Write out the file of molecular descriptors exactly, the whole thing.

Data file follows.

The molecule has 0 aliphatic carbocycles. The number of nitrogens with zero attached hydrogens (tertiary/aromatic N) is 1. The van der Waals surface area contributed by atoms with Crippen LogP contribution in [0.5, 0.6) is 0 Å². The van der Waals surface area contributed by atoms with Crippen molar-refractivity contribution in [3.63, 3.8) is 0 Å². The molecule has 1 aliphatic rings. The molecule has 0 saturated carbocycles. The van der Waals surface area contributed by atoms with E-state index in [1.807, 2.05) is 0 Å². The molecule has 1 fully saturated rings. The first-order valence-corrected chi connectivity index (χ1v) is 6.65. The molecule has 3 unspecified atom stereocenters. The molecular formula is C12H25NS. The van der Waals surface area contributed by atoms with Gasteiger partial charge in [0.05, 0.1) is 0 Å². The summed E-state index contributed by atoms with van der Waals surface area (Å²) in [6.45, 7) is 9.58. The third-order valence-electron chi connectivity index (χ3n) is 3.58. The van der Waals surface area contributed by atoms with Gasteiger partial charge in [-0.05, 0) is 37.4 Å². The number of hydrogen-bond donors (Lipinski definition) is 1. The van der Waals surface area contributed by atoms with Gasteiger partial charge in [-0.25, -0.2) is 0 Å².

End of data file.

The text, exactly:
The molecule has 0 aliphatic carbocycles. The number of nitrogens with zero attached hydrogens (tertiary/aromatic N) is 1. The van der Waals surface area contributed by atoms with Crippen LogP contribution in [0.5, 0.6) is 0 Å². The van der Waals surface area contributed by atoms with Crippen molar-refractivity contribution in [3.63, 3.8) is 0 Å². The molecule has 1 aliphatic rings. The molecule has 0 saturated carbocycles. The van der Waals surface area contributed by atoms with E-state index in [1.807, 2.05) is 0 Å². The molecule has 1 fully saturated rings. The first-order valence-corrected chi connectivity index (χ1v) is 6.65. The molecule has 3 unspecified atom stereocenters. The molecular formula is C12H25NS. The van der Waals surface area contributed by atoms with Gasteiger partial charge in [0.05, 0.1) is 0 Å². The summed E-state index contributed by atoms with van der Waals surface area (Å²) in [6.45, 7) is 9.58. The third-order valence-electron chi connectivity index (χ3n) is 3.58. The van der Waals surface area contributed by atoms with Gasteiger partial charge in [-0.05, 0) is 37.4 Å². The number of hydrogen-bond donors (Lipinski definition) is 1. The van der Waals surface area contributed by atoms with Gasteiger partial charge in [-0.25, -0.2) is 0 Å².